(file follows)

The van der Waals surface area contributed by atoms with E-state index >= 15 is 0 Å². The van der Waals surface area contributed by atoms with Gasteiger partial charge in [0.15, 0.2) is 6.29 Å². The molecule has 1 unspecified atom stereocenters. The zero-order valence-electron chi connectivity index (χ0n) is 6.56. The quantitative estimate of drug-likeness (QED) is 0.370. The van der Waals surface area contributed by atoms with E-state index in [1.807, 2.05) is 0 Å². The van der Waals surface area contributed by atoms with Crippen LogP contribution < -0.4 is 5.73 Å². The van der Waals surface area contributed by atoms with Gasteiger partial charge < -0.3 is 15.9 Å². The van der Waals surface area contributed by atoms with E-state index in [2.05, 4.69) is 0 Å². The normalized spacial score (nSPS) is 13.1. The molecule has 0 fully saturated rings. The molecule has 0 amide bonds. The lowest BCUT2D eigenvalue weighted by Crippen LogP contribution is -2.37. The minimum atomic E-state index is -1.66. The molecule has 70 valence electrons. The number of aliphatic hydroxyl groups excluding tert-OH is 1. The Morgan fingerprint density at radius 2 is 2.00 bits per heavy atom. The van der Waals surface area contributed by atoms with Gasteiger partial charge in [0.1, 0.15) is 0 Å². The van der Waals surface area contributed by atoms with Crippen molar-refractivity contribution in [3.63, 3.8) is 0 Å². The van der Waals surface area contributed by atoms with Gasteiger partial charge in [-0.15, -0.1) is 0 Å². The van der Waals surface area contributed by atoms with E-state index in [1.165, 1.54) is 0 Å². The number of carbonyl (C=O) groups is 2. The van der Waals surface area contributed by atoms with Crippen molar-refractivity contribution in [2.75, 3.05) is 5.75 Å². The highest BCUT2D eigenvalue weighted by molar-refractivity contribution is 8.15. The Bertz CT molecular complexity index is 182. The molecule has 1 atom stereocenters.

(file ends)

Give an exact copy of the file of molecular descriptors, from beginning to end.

The van der Waals surface area contributed by atoms with E-state index >= 15 is 0 Å². The van der Waals surface area contributed by atoms with Gasteiger partial charge in [0.15, 0.2) is 6.29 Å². The molecule has 1 unspecified atom stereocenters. The zero-order valence-electron chi connectivity index (χ0n) is 6.56. The quantitative estimate of drug-likeness (QED) is 0.370. The van der Waals surface area contributed by atoms with E-state index in [1.807, 2.05) is 0 Å². The van der Waals surface area contributed by atoms with Crippen LogP contribution < -0.4 is 5.73 Å². The van der Waals surface area contributed by atoms with Gasteiger partial charge < -0.3 is 15.9 Å². The van der Waals surface area contributed by atoms with E-state index in [2.05, 4.69) is 0 Å². The normalized spacial score (nSPS) is 13.1. The molecule has 0 fully saturated rings. The molecule has 0 amide bonds. The lowest BCUT2D eigenvalue weighted by Crippen LogP contribution is -2.37. The minimum atomic E-state index is -1.66. The molecule has 70 valence electrons. The number of aliphatic hydroxyl groups excluding tert-OH is 1. The Morgan fingerprint density at radius 2 is 2.00 bits per heavy atom. The van der Waals surface area contributed by atoms with Gasteiger partial charge in [0.1, 0.15) is 0 Å². The van der Waals surface area contributed by atoms with Crippen molar-refractivity contribution in [3.63, 3.8) is 0 Å². The van der Waals surface area contributed by atoms with Gasteiger partial charge in [-0.15, -0.1) is 0 Å². The van der Waals surface area contributed by atoms with E-state index in [1.165, 1.54) is 0 Å². The number of carbonyl (C=O) groups is 2. The van der Waals surface area contributed by atoms with Crippen molar-refractivity contribution in [2.75, 3.05) is 5.75 Å². The highest BCUT2D eigenvalue weighted by molar-refractivity contribution is 8.15. The Bertz CT molecular complexity index is 182. The molecule has 1 atom stereocenters.